Black Panther: Wakanda Forever Star's Vaccine Refusal Complicates Production

As businesses large and small reckon with COVID-19 vaccine pushback, a federal court has halted the Biden administration's mandate issued November 4, instructing that tens of millions of Americans who work at companies with 100 or more employees will need to be fully vaccinated against COVID-19 by January 4, or get tested for the virus weekly. The White House encourages private businesses to instill their own vaccine requirements while the debate makes its way to the Supreme Court.

In the meantime, the entertainment industry has seen an upswell of studio mandates, making vaccination mandatory for those working in close proximity Zone A on a given production. A producer tells THR, "We're really only considering those who are vaccinated," while another says, "Nobody wants an Aaron Rodgers situation," referring to the NFL quarterback who flouted the League's COVID-19 protocols and tested positive for the virus this week, leading to loss of playing time and a hefty fine of $14,650 (his team, the Green Bay Packers, must also pay a $300,000 fine to the League). The NFL's enforcement of their own requirements drives home the point that many businesses are beginning to counteract the losses incurred by their vaccine-refusing employees. On Nov. 8, the CDC implemented the new rule requiring all non-immigrant, non-citizen air travelers to the U.S. to be fully vaccinated and show proof of such before boarding a plane, further complicating things for those opting out of the shot.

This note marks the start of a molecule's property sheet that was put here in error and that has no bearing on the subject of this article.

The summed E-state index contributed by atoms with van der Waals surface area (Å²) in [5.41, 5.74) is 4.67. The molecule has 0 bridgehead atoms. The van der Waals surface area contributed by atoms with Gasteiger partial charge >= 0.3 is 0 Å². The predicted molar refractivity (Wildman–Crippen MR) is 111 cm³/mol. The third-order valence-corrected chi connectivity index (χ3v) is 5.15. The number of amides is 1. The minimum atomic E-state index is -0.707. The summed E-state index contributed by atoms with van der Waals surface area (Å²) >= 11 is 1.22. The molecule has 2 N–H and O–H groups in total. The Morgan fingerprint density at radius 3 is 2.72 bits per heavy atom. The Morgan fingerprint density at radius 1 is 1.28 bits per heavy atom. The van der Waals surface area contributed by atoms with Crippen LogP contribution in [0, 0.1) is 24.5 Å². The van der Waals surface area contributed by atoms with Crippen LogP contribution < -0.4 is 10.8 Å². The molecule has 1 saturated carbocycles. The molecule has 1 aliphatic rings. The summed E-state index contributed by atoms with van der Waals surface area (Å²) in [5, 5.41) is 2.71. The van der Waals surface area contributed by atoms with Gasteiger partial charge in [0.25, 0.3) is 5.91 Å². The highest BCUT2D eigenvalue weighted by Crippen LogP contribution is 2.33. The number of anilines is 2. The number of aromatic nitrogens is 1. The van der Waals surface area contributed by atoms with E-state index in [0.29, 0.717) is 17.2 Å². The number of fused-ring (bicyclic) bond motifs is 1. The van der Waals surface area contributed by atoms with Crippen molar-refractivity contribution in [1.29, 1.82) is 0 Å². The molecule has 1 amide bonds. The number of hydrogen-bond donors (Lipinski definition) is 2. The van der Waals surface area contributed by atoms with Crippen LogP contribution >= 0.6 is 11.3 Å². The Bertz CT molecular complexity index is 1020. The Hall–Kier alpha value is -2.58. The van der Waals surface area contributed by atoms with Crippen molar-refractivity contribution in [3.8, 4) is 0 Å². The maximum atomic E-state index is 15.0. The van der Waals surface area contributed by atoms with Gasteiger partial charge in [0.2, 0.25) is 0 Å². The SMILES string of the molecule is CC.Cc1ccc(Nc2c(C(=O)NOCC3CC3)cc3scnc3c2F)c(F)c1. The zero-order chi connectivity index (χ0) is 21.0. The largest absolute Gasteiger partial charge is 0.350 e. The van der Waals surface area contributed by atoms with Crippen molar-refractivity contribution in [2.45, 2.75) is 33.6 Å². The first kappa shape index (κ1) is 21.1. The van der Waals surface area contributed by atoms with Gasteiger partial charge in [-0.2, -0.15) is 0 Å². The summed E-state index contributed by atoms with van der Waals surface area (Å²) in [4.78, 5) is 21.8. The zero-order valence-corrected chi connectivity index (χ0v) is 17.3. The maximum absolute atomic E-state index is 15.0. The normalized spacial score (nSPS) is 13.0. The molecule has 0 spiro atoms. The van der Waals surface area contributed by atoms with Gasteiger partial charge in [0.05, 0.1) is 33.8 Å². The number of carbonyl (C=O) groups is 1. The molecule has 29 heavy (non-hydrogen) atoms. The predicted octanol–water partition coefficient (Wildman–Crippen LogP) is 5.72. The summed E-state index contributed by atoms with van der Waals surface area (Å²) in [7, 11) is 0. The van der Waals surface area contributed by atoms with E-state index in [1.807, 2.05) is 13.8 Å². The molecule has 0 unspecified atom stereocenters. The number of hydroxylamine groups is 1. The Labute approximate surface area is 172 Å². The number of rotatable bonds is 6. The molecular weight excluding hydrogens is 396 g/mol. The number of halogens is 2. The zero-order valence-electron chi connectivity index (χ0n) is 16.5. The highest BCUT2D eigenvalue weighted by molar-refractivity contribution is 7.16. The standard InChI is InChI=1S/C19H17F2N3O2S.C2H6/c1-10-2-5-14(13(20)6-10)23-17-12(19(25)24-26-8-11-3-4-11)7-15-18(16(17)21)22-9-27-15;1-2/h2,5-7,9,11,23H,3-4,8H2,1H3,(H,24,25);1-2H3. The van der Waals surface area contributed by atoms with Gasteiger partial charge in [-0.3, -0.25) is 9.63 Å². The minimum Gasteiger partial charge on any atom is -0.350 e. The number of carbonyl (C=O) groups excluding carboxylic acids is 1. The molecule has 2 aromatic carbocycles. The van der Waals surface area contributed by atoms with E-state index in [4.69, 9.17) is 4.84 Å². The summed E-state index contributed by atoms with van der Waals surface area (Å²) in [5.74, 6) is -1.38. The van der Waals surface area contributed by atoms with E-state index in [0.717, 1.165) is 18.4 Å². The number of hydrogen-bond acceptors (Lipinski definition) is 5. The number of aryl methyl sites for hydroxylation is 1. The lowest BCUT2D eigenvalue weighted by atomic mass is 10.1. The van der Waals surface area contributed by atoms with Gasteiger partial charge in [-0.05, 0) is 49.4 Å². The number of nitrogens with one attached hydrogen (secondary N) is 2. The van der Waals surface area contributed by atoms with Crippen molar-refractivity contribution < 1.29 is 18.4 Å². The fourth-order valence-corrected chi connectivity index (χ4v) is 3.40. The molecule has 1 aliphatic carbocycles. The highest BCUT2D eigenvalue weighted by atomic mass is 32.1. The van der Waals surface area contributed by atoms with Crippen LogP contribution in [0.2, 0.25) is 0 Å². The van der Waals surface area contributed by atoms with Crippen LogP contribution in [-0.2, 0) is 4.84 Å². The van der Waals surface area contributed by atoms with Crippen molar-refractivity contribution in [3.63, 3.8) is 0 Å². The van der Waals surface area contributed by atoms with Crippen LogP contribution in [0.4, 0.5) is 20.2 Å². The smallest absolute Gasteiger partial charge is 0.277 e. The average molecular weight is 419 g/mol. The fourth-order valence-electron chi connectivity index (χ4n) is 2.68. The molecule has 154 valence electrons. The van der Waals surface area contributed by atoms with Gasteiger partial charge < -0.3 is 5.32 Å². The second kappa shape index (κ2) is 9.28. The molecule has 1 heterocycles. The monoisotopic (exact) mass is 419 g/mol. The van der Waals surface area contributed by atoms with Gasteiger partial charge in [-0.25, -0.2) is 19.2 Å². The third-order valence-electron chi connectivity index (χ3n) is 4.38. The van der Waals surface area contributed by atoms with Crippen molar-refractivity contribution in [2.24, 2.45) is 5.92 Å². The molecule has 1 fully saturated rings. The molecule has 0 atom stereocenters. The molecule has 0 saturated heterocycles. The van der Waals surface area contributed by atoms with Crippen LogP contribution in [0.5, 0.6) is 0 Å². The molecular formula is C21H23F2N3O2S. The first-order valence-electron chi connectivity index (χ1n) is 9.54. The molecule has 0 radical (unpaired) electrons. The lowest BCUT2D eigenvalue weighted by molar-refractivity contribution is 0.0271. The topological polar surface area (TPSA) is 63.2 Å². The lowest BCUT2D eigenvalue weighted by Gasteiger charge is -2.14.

Cast and crewmembers on productions who haven't yet gotten the vaccine will potentially complicate their respective projects. Disney's "Black Panther: Wakanda Forever" is one such production, as its British star Letitia Wright (who plays Shuri, the sister of Black Panther T'Challa played by the late Chadwick Boseman) is not vaccinated. The actor is resting in her London home following an on-set injury in August, but her return to the States to film the "Black Panther" sequel, which shoots in Atlanta, may run into logistical problems.

Vaccine Refusal May Cost Actors Work

In the moviemaking industry, several actors have spoken out against the COVID-19 vaccine and related mandates, with some leaving projects over the issue. Ice Cube has dropped out of the Sony comedy "Oh Hell No," leaving $9 million on the table, and "General Hospital" soap star Ingo Rademacher was fired for vaccine non-compliance. This summer, production was halted on Paramount+ series "The Offer," about the making of "The Godfather," due to a positive COVID-19 result. It was less than a year ago that Hollywood was brought to a standstill due to virus spread amid critical hospitalization rates.

Asked for comment on the vaccine refusal, Wright's rep repeated a week-old statement to The Hollywood Reporter: "Letitia has been recovering in London since September from injuries sustained on the set of 'Black Panther 2' and is looking forward to returning to work early 2022. Letitia kindly asks that you keep her in your prayers."